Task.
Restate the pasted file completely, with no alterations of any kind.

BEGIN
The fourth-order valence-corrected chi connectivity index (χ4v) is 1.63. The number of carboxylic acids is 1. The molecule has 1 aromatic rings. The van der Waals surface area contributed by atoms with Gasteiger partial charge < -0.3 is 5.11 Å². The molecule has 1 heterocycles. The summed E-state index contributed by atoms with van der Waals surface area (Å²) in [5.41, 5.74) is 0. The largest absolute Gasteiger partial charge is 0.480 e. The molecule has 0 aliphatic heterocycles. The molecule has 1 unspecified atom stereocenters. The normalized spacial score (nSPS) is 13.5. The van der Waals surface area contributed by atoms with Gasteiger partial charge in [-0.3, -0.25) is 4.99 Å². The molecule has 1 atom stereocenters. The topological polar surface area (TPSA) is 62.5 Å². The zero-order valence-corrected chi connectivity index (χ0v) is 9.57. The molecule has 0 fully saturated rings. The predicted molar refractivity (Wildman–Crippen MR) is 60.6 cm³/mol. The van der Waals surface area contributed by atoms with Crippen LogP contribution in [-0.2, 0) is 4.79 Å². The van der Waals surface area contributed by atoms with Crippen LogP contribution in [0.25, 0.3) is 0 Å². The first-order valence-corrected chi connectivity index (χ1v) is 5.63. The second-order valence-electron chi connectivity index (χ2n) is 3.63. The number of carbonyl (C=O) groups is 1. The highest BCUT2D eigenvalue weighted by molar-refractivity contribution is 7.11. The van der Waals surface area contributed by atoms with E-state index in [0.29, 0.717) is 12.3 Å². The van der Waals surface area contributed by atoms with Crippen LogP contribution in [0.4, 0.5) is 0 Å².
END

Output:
The fourth-order valence-corrected chi connectivity index (χ4v) is 1.63. The number of carboxylic acids is 1. The molecule has 1 aromatic rings. The van der Waals surface area contributed by atoms with Gasteiger partial charge < -0.3 is 5.11 Å². The molecule has 1 heterocycles. The summed E-state index contributed by atoms with van der Waals surface area (Å²) in [5.41, 5.74) is 0. The largest absolute Gasteiger partial charge is 0.480 e. The molecule has 0 aliphatic heterocycles. The molecule has 1 unspecified atom stereocenters. The normalized spacial score (nSPS) is 13.5. The van der Waals surface area contributed by atoms with Gasteiger partial charge in [-0.3, -0.25) is 4.99 Å². The molecule has 1 atom stereocenters. The topological polar surface area (TPSA) is 62.5 Å². The zero-order valence-corrected chi connectivity index (χ0v) is 9.57. The molecule has 0 fully saturated rings. The predicted molar refractivity (Wildman–Crippen MR) is 60.6 cm³/mol. The van der Waals surface area contributed by atoms with Crippen LogP contribution in [-0.2, 0) is 4.79 Å². The van der Waals surface area contributed by atoms with Crippen LogP contribution in [0.25, 0.3) is 0 Å². The first-order valence-corrected chi connectivity index (χ1v) is 5.63. The second-order valence-electron chi connectivity index (χ2n) is 3.63. The number of carbonyl (C=O) groups is 1. The highest BCUT2D eigenvalue weighted by molar-refractivity contribution is 7.11. The van der Waals surface area contributed by atoms with E-state index in [0.29, 0.717) is 12.3 Å². The van der Waals surface area contributed by atoms with Crippen LogP contribution in [0.4, 0.5) is 0 Å².